Note: for those who don’t need nohoist, the old workspaces format will continue to be supported.

nohoist rules are just a collection of glob patterns used to match against the module path in its dependency tree. Module path is a virtual path of the dependency tree, not an actual file path, so no need to specify “node_modules” or “packages” in the nohoist pattern.

illustration

Let’s look at a simplified pseudo example to explain how nohoist can be used to prevent react-native from being hoisted in our monorepo project “monorepo”. There are 3 packages under “monorepo”: A, B and C:

monorepo-example-1.svg

the file system before yarn install:

monorepo-example-file-1-a.svg

the package.json file in project root “monorepo”:

  // monorepo's package.json
  ...
  "name": "monorepo",
  "private": true,
  "workspaces": {
    "packages": ["packages/*"],
    "nohoist": ["**/react-native", "**/react-native/**"]
  }
  ...

Let’s take a closer look at the config:

Scope: private

nohoist is only available for private packages because workspaces are only available for private packages.

glob patterns matching

Internally, yarn constructs a virtual module path for each module based on its “original” (before hoisting) package dependency. If this path matched the nohoist patterns provided, it will be hoisted to the closest child project/package instead.

module paths

A

  • monorepo/A
  • monorepo/A/react-native
  • monorepo/A/react-native/metro
  • monorepo/A/Y

B

  • monorepo/B
  • monorepo/B/X
  • monorepo/B/X/react-native
  • monorepo/B/X/react-native/metro

C

  • monorepo/C
  • monorepo/C/Y
nohoist patterns

**/react-native”: this tells yarn not to hoist the react-native package itself, no matter where it is. (shallow)

  • the use of globstar “**” matches 0 to n elements prior to react-native, which means it will match any react-native occurrence no matter where it appear on the path.
  • the pattern ends with “react-native” means react-native’s dependencies, such as “react-native/metro”, will not match this pattern, thus the term “shallow”.

**/react-native/**”: this tells yarn not to hoist any of the react-native’s dependent libraries and their dependent libraries. (deep)

  • the pattern ends with “**”, unlike prefix globstar mentioned above, the suffix globstar matches 1 to n elements after react-native, which means only react-native’s dependencies will match this pattern, but not react-native itself.
  • not only react-native’s direct dependencies match this pattern, their dependencies and so on will too, thus the term “deep”.

Combining these 2 patterns (shallow + deep), they instruct yarn not to hoist react-native and all of its dependencies.

Let’s try some more patterns:

  • what if we only want to apply react-native nohoist for package A?
    "nohoist": ["A/react-native", "A/react-native/**"]
    
  • what if package A also needs to include package C when building the react-native app?
    "nohoist": ["A/react-native", "A/react-native/**", "A/C"]
    

    A symlink to package C will be created under package A’s node_modules.

File structure after hoist

after yarn install, the file structure will look like this:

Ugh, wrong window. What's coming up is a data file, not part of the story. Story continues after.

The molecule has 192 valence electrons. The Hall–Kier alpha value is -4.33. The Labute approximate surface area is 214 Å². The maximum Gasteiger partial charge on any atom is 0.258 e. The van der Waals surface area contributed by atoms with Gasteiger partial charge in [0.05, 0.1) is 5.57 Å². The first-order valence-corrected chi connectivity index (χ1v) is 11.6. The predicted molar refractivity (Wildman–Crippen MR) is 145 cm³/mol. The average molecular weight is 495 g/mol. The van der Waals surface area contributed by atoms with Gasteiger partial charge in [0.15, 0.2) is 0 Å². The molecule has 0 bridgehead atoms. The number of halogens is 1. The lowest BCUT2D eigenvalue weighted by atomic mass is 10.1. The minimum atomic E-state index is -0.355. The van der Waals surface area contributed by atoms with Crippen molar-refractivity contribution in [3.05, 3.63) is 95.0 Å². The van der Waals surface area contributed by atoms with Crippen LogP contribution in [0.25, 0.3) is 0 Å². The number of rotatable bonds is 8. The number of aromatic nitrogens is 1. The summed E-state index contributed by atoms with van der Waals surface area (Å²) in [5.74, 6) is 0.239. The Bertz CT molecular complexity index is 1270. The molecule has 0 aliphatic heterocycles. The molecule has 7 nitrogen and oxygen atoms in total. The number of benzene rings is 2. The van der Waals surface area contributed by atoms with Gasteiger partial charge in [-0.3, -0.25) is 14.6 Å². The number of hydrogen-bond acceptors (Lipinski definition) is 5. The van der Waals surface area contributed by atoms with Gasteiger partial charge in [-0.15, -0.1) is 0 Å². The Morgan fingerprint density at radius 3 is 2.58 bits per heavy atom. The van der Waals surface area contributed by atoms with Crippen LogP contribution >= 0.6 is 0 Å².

monorepo-example-file-2-a.svg

Module X and Y have been hoisted to root because “monorepo/A/Y”, “monorepo/B/X” and “monorepo/C/Y” don’t match any of the nohoist patterns. Note that even though “monorepo/B/X/react-native” matches the nohoist pattern, “monorepo/B/X” doesn’t. Therefore the react-native modules will be left in package “B” while their original parent “X” being hoisted to the root.

react-native and metro have all been placed under package A and B respectively because they matched the react-native nohoist patterns. Note that even though B does not directly depends on react-native, they are still hoisted to “B”, just like in a standalone project.

how to turn off nohoist?

nohoist is on by default. If yarn sees nohoist config in a private package.json, it will use it.

To turn off nohoist, you can just remove the nohoist config from package.json, or set the flag workspaces-nohoist-experimental false via .yarnrc or yarn config set workspaces-nohoist-experimental false.

Working examples

Now you have some basic idea of how nohoist work, it’s time to play with the real thing…

Below are the test projects we used when developing nohoist. They are now available in the yarn-nohoist-examples:

  1. create react-native within yarn workspaces: => Confirming we can pretty much follow react-native’s guide like in standalone env
  2. create a more realistic monorepo project including both react and react-native: => Make sure nohoist works for this command and more advanced use case.

These are working examples, i.e. you should be able to clone and run it by following the instructions there. If not, please let us know.

Investigate

What if things didn’t happen as expected? Surprised how many modules in your local node_modules or nothing at all? Yarn has a powerful “why” command that can report its hoisting reasons so you can investigate and indulge your curiosity…

This will probably be best explained with an actual example

Conclusion

nohoist is new and most likely needs a few round of polishing. Please do let us know if something didn’t seem right. It had already made our workspaces a lot easier, hopefully it will do the same for you.

We would also like to call on the library owners to adapt your libraries for monorepo environment so maybe one day we can retire nohoist and all sharable modules can be hoisted to their rightful places…

References